He gave up his season ticket a few years ago; coping with the match day crowds at the Hawthorns was too much. But he still goes to the stadium, only now it is when the stands are quiet and the field is empty. Along with Heather, Steve has come every Wednesday for the last six weeks as part of a program, run for five years by West Brom’s foundation, called Albion Memories.

Each group consists of a handful of West Brom fans, all of them suffering from some form of dementia, as well as some partners and caregivers. One or two wear West Brom scarves, gently draping them over their chairs, or knitted hats embroidered with the club’s crest. They come to meet and to talk — “to get out of the house,” as Heather put it.

But mainly, they come to remember.

“We want to energize their memories, to get them talking again,” said Paul Glover, the foundation’s head of disability. The best way to do that, he believes, is through soccer, through West Brom, tapping into the vast reservoir of memories built up through a lifetime of being a fan, its hold so strong that it remains untouched even as dementia starts to take a toll in other ways.

“Their memory is often very good, even if they cannot recall what they had for dinner last night,” said Jan Liddell, a senior health care support worker at Edward Street mental health hospital.

All of the members of the group are patients at Edward Street; all have expressed an interest in soccer, and all, as part of their treatment, have been offered the chance to join the Albion Memories program. “With memory, there is an element of use it or lose it,” Liddell said. They come here to use it.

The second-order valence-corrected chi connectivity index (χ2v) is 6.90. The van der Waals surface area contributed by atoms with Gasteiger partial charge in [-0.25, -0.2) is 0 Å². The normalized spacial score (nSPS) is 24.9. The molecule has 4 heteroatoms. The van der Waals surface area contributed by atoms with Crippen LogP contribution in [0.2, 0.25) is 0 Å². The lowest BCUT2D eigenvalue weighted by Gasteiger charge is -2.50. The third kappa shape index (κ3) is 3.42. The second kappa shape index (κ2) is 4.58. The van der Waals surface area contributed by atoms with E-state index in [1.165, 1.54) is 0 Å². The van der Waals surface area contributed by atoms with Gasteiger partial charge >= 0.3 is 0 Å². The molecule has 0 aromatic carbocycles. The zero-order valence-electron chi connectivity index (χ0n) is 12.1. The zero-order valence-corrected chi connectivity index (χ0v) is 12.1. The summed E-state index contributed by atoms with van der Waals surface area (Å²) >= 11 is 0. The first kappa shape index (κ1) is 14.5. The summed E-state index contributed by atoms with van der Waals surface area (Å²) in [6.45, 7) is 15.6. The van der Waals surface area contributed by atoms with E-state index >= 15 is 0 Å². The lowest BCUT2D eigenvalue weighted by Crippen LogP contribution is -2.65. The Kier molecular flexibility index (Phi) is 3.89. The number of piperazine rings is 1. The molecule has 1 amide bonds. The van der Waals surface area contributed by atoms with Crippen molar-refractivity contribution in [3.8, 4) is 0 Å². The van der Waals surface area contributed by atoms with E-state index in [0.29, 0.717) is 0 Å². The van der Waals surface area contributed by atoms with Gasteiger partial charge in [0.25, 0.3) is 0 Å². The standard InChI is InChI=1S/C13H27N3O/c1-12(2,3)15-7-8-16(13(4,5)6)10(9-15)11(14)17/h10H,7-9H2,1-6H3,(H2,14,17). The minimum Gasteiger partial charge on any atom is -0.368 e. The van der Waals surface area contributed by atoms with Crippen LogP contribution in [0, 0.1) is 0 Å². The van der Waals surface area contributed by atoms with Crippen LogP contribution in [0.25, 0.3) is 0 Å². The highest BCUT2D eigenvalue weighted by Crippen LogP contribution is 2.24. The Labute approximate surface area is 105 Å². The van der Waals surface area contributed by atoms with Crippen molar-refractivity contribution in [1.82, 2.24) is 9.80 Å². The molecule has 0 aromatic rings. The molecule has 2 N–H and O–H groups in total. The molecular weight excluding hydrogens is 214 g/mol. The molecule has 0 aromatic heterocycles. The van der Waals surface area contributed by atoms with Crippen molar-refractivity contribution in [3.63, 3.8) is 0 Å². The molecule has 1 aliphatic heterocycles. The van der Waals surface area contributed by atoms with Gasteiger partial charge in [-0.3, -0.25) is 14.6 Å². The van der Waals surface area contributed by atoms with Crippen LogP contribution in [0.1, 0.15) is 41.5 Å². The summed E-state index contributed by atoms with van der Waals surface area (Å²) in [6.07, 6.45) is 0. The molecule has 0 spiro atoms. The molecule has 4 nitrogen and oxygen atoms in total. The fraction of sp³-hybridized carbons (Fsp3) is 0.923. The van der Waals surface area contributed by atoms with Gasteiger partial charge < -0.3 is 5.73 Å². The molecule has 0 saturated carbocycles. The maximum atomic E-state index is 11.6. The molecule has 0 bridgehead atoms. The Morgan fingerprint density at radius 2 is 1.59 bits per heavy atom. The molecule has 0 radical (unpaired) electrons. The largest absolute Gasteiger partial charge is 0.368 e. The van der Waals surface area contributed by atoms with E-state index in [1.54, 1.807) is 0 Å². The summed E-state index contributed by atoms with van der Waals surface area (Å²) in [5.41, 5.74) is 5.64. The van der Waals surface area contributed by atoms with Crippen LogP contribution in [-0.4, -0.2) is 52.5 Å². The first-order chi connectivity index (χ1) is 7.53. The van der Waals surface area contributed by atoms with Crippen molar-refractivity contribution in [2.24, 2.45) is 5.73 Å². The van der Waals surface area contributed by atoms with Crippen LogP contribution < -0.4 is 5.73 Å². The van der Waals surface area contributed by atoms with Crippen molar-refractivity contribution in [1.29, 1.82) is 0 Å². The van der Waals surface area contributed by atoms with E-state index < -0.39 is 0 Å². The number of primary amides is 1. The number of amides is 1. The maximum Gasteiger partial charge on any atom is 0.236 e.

West Brom holds the sessions in a suite at its stadium, with the belief that even the view of the field where fans used to watch games can serve as a memory aid. “This disease strikes at the heart of identity,” one mental health expert said. “It can lead to a fractured sense of who you are.”

José Sarmento Matos for The New York Times

The format is simple. The participants sit in a semicircle in a stadium lounge, gazing through a picture window at the field — the view itself is an aide-mémoire, Liddell said — while John Homer, the head of West Brom’s supporters’ club and a walking encyclopedia of the Black Country, as this part of England is known, interviews a player.

Some interview subjects are drawn from the current squad, though Glover says the former stars get the best reactions: not just because of West Brom’s current struggles, but because those are the names and the faces that the aging members of the group — Griffiths, now 61, is among the youngest — remember.

A few weeks ago, the guests were Graham Lovett and Graham Williams, veterans of the West Brom team that won the 1968 F.A. Cup, and the club’s former striker Micky Fudge.

All three, at Homer’s gentle insistence, cycled through their memories of their playing days, telling stories, cracking jokes, amiably mocking one another. When Lovett lost the thread on one anecdote, Williams suggested with a smile that perhaps he should be in the audience, not on the stage.

Skillfully, Homer seizes on every little story to spark something in the group. He asks where the players used to drink, and asks those listening if they remember the pub, if they know where it is. He mentions cafes and ice cream parlors, some long since closed, and cars that have not been on the road for decades.

At one point, he breaks into an impromptu chorus of “Wonderful Copenhagen,” from the 1952 musical film “Hans Christian Andersen.” A few of the guests take up the tune. They remember the lyrics perfectly.

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